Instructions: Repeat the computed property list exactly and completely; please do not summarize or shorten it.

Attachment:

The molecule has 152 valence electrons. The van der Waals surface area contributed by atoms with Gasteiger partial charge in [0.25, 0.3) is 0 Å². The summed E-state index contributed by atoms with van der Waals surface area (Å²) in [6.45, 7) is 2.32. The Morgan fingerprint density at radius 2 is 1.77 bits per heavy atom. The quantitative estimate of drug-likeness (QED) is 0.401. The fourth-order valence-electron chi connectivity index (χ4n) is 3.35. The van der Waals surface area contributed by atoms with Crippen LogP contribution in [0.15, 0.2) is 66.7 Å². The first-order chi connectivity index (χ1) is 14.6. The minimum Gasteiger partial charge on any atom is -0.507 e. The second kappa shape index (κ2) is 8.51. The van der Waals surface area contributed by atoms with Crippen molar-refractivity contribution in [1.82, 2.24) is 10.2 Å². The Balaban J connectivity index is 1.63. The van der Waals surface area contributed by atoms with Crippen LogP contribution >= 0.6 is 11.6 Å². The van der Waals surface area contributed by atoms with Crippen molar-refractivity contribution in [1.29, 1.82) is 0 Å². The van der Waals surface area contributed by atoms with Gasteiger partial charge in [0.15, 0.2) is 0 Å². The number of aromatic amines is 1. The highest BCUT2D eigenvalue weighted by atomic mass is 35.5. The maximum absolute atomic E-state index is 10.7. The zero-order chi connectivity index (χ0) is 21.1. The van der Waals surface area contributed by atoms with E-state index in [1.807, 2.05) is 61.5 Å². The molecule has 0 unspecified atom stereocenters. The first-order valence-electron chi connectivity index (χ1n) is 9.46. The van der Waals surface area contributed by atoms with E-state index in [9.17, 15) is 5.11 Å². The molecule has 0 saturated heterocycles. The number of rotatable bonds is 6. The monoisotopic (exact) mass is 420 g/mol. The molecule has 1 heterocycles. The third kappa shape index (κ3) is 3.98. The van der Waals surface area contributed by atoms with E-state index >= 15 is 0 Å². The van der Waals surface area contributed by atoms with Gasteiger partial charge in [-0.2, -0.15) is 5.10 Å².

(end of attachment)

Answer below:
The molecule has 152 valence electrons. The van der Waals surface area contributed by atoms with Gasteiger partial charge in [0.25, 0.3) is 0 Å². The summed E-state index contributed by atoms with van der Waals surface area (Å²) in [6.45, 7) is 2.32. The Morgan fingerprint density at radius 2 is 1.77 bits per heavy atom. The quantitative estimate of drug-likeness (QED) is 0.401. The fourth-order valence-electron chi connectivity index (χ4n) is 3.35. The van der Waals surface area contributed by atoms with Crippen LogP contribution in [0.15, 0.2) is 66.7 Å². The first-order chi connectivity index (χ1) is 14.6. The minimum Gasteiger partial charge on any atom is -0.507 e. The second kappa shape index (κ2) is 8.51. The van der Waals surface area contributed by atoms with Crippen molar-refractivity contribution in [1.82, 2.24) is 10.2 Å². The Balaban J connectivity index is 1.63. The van der Waals surface area contributed by atoms with Crippen LogP contribution >= 0.6 is 11.6 Å². The van der Waals surface area contributed by atoms with Crippen molar-refractivity contribution in [1.29, 1.82) is 0 Å². The van der Waals surface area contributed by atoms with Gasteiger partial charge in [0.15, 0.2) is 0 Å². The number of aromatic amines is 1. The highest BCUT2D eigenvalue weighted by atomic mass is 35.5. The maximum absolute atomic E-state index is 10.7. The zero-order chi connectivity index (χ0) is 21.1. The van der Waals surface area contributed by atoms with E-state index in [1.807, 2.05) is 61.5 Å². The molecule has 0 unspecified atom stereocenters. The first-order valence-electron chi connectivity index (χ1n) is 9.46. The van der Waals surface area contributed by atoms with E-state index in [9.17, 15) is 5.11 Å². The molecule has 0 saturated heterocycles. The number of rotatable bonds is 6. The monoisotopic (exact) mass is 420 g/mol. The molecule has 1 heterocycles. The third kappa shape index (κ3) is 3.98. The van der Waals surface area contributed by atoms with E-state index >= 15 is 0 Å². The van der Waals surface area contributed by atoms with Gasteiger partial charge in [-0.2, -0.15) is 5.10 Å².